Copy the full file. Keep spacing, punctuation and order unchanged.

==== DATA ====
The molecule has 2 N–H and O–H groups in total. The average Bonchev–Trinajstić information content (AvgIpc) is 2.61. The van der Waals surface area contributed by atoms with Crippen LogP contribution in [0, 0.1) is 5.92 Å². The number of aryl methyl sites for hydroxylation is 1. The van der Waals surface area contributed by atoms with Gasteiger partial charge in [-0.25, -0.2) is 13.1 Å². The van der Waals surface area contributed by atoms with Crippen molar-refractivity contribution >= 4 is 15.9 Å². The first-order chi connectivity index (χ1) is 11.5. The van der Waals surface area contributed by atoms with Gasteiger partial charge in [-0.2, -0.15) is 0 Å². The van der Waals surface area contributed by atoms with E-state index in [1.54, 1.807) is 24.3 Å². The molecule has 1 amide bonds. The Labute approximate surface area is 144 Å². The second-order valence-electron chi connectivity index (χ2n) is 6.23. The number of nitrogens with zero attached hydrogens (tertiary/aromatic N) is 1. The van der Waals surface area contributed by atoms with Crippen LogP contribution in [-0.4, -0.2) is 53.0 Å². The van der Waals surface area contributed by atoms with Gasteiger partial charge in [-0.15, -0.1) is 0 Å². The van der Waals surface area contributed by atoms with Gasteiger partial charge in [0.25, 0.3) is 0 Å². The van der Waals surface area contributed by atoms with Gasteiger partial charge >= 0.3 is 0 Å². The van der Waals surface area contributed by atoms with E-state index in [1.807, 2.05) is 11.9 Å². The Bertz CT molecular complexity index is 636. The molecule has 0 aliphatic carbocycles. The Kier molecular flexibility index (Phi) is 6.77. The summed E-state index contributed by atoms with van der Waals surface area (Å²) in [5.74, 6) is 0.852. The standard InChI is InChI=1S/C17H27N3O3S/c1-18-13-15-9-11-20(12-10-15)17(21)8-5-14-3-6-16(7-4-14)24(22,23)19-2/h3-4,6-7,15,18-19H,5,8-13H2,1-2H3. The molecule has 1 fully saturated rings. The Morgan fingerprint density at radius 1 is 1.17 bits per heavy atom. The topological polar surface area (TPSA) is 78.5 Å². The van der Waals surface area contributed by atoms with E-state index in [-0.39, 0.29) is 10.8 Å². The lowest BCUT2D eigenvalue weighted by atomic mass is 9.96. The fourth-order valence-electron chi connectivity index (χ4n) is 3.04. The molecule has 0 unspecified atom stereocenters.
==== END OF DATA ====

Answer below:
The molecule has 2 N–H and O–H groups in total. The average Bonchev–Trinajstić information content (AvgIpc) is 2.61. The van der Waals surface area contributed by atoms with Crippen LogP contribution in [0, 0.1) is 5.92 Å². The number of aryl methyl sites for hydroxylation is 1. The van der Waals surface area contributed by atoms with Gasteiger partial charge in [-0.25, -0.2) is 13.1 Å². The van der Waals surface area contributed by atoms with Crippen molar-refractivity contribution >= 4 is 15.9 Å². The first-order chi connectivity index (χ1) is 11.5. The van der Waals surface area contributed by atoms with Gasteiger partial charge in [-0.2, -0.15) is 0 Å². The van der Waals surface area contributed by atoms with E-state index in [1.54, 1.807) is 24.3 Å². The molecule has 1 amide bonds. The Labute approximate surface area is 144 Å². The second-order valence-electron chi connectivity index (χ2n) is 6.23. The number of nitrogens with zero attached hydrogens (tertiary/aromatic N) is 1. The van der Waals surface area contributed by atoms with Crippen LogP contribution in [-0.4, -0.2) is 53.0 Å². The van der Waals surface area contributed by atoms with Gasteiger partial charge in [-0.15, -0.1) is 0 Å². The van der Waals surface area contributed by atoms with Gasteiger partial charge in [0.25, 0.3) is 0 Å². The van der Waals surface area contributed by atoms with Gasteiger partial charge >= 0.3 is 0 Å². The van der Waals surface area contributed by atoms with E-state index in [1.807, 2.05) is 11.9 Å². The Bertz CT molecular complexity index is 636. The molecule has 0 aliphatic carbocycles. The Kier molecular flexibility index (Phi) is 6.77. The summed E-state index contributed by atoms with van der Waals surface area (Å²) in [5.74, 6) is 0.852. The standard InChI is InChI=1S/C17H27N3O3S/c1-18-13-15-9-11-20(12-10-15)17(21)8-5-14-3-6-16(7-4-14)24(22,23)19-2/h3-4,6-7,15,18-19H,5,8-13H2,1-2H3. The molecule has 1 fully saturated rings. The Morgan fingerprint density at radius 1 is 1.17 bits per heavy atom. The topological polar surface area (TPSA) is 78.5 Å². The van der Waals surface area contributed by atoms with E-state index in [-0.39, 0.29) is 10.8 Å². The lowest BCUT2D eigenvalue weighted by atomic mass is 9.96. The fourth-order valence-electron chi connectivity index (χ4n) is 3.04. The molecule has 0 unspecified atom stereocenters.